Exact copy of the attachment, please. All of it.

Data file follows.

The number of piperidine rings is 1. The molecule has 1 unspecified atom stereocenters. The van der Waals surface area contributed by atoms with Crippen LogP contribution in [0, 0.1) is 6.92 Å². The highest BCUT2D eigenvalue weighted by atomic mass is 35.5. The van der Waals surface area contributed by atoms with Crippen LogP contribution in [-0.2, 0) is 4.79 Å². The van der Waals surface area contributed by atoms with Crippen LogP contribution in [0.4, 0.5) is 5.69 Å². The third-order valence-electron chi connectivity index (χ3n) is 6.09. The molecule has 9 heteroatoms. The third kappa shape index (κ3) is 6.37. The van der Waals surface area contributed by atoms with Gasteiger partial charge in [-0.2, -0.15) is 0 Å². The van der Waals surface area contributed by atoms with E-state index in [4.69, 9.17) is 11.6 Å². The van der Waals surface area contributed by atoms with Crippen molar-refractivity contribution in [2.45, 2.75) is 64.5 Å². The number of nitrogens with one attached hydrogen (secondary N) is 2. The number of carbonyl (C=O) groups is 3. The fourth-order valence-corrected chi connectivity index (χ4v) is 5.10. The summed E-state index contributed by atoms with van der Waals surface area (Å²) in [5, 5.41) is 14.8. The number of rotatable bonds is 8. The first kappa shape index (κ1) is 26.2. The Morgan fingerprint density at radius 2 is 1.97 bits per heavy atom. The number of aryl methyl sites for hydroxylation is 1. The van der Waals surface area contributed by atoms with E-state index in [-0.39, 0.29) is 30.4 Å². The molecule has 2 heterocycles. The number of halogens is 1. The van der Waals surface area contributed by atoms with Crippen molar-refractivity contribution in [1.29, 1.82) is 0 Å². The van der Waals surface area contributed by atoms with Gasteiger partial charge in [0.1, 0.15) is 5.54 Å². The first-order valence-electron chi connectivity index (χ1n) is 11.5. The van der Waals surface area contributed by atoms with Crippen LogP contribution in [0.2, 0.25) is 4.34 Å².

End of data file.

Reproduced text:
The number of piperidine rings is 1. The molecule has 1 unspecified atom stereocenters. The van der Waals surface area contributed by atoms with Crippen LogP contribution in [0, 0.1) is 6.92 Å². The highest BCUT2D eigenvalue weighted by atomic mass is 35.5. The van der Waals surface area contributed by atoms with Crippen LogP contribution in [-0.2, 0) is 4.79 Å². The van der Waals surface area contributed by atoms with Crippen LogP contribution in [0.4, 0.5) is 5.69 Å². The third-order valence-electron chi connectivity index (χ3n) is 6.09. The molecule has 9 heteroatoms. The third kappa shape index (κ3) is 6.37. The van der Waals surface area contributed by atoms with Gasteiger partial charge in [-0.2, -0.15) is 0 Å². The van der Waals surface area contributed by atoms with E-state index in [4.69, 9.17) is 11.6 Å². The van der Waals surface area contributed by atoms with Crippen molar-refractivity contribution in [2.45, 2.75) is 64.5 Å². The number of nitrogens with one attached hydrogen (secondary N) is 2. The number of carbonyl (C=O) groups is 3. The fourth-order valence-corrected chi connectivity index (χ4v) is 5.10. The summed E-state index contributed by atoms with van der Waals surface area (Å²) in [5, 5.41) is 14.8. The number of rotatable bonds is 8. The first kappa shape index (κ1) is 26.2. The Morgan fingerprint density at radius 2 is 1.97 bits per heavy atom. The number of aryl methyl sites for hydroxylation is 1. The van der Waals surface area contributed by atoms with E-state index in [-0.39, 0.29) is 30.4 Å². The molecule has 2 heterocycles. The number of halogens is 1. The van der Waals surface area contributed by atoms with Crippen molar-refractivity contribution in [1.29, 1.82) is 0 Å². The van der Waals surface area contributed by atoms with Gasteiger partial charge in [0.1, 0.15) is 5.54 Å². The first-order valence-electron chi connectivity index (χ1n) is 11.5. The van der Waals surface area contributed by atoms with Crippen LogP contribution in [0.2, 0.25) is 4.34 Å².